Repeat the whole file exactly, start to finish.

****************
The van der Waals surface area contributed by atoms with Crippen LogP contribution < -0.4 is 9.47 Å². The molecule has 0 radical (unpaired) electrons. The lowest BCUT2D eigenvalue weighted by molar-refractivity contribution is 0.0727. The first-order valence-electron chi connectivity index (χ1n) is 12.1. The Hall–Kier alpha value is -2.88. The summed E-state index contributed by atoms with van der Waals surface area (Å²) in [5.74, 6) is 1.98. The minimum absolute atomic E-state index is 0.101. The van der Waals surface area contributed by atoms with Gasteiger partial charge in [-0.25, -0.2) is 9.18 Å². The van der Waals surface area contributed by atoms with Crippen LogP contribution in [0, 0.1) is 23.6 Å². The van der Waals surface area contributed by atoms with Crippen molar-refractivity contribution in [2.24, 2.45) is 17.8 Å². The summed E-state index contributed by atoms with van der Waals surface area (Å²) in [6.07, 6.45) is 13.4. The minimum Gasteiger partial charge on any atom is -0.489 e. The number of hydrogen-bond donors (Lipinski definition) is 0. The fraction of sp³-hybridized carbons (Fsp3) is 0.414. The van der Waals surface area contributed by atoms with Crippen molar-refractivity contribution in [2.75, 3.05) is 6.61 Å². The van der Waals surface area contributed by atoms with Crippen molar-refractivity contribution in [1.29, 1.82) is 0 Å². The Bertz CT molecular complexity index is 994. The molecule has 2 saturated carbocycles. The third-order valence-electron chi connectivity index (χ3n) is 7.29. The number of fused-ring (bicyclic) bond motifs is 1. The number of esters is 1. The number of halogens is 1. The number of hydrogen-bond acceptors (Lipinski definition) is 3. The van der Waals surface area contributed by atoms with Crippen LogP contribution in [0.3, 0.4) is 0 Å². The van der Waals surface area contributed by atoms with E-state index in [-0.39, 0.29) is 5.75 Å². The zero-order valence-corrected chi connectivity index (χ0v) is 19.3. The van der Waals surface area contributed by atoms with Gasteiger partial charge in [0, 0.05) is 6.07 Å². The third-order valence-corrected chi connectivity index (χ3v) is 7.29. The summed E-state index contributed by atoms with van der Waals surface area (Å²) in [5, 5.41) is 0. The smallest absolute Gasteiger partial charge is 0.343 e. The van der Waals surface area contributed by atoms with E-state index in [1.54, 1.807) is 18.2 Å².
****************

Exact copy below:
The van der Waals surface area contributed by atoms with Crippen LogP contribution < -0.4 is 9.47 Å². The molecule has 0 radical (unpaired) electrons. The lowest BCUT2D eigenvalue weighted by molar-refractivity contribution is 0.0727. The first-order valence-electron chi connectivity index (χ1n) is 12.1. The Hall–Kier alpha value is -2.88. The summed E-state index contributed by atoms with van der Waals surface area (Å²) in [5.74, 6) is 1.98. The minimum absolute atomic E-state index is 0.101. The van der Waals surface area contributed by atoms with Gasteiger partial charge in [-0.25, -0.2) is 9.18 Å². The van der Waals surface area contributed by atoms with Crippen LogP contribution in [0, 0.1) is 23.6 Å². The van der Waals surface area contributed by atoms with Crippen molar-refractivity contribution in [2.24, 2.45) is 17.8 Å². The summed E-state index contributed by atoms with van der Waals surface area (Å²) in [6.07, 6.45) is 13.4. The minimum Gasteiger partial charge on any atom is -0.489 e. The number of hydrogen-bond donors (Lipinski definition) is 0. The fraction of sp³-hybridized carbons (Fsp3) is 0.414. The van der Waals surface area contributed by atoms with Crippen molar-refractivity contribution in [2.75, 3.05) is 6.61 Å². The van der Waals surface area contributed by atoms with Crippen molar-refractivity contribution in [1.29, 1.82) is 0 Å². The Bertz CT molecular complexity index is 994. The molecule has 2 saturated carbocycles. The third-order valence-electron chi connectivity index (χ3n) is 7.29. The number of fused-ring (bicyclic) bond motifs is 1. The number of esters is 1. The number of halogens is 1. The number of hydrogen-bond acceptors (Lipinski definition) is 3. The van der Waals surface area contributed by atoms with Crippen LogP contribution in [0.3, 0.4) is 0 Å². The van der Waals surface area contributed by atoms with E-state index in [-0.39, 0.29) is 5.75 Å². The zero-order valence-corrected chi connectivity index (χ0v) is 19.3. The van der Waals surface area contributed by atoms with Gasteiger partial charge in [0, 0.05) is 6.07 Å². The third-order valence-corrected chi connectivity index (χ3v) is 7.29. The summed E-state index contributed by atoms with van der Waals surface area (Å²) in [5, 5.41) is 0. The smallest absolute Gasteiger partial charge is 0.343 e. The van der Waals surface area contributed by atoms with E-state index in [1.54, 1.807) is 18.2 Å².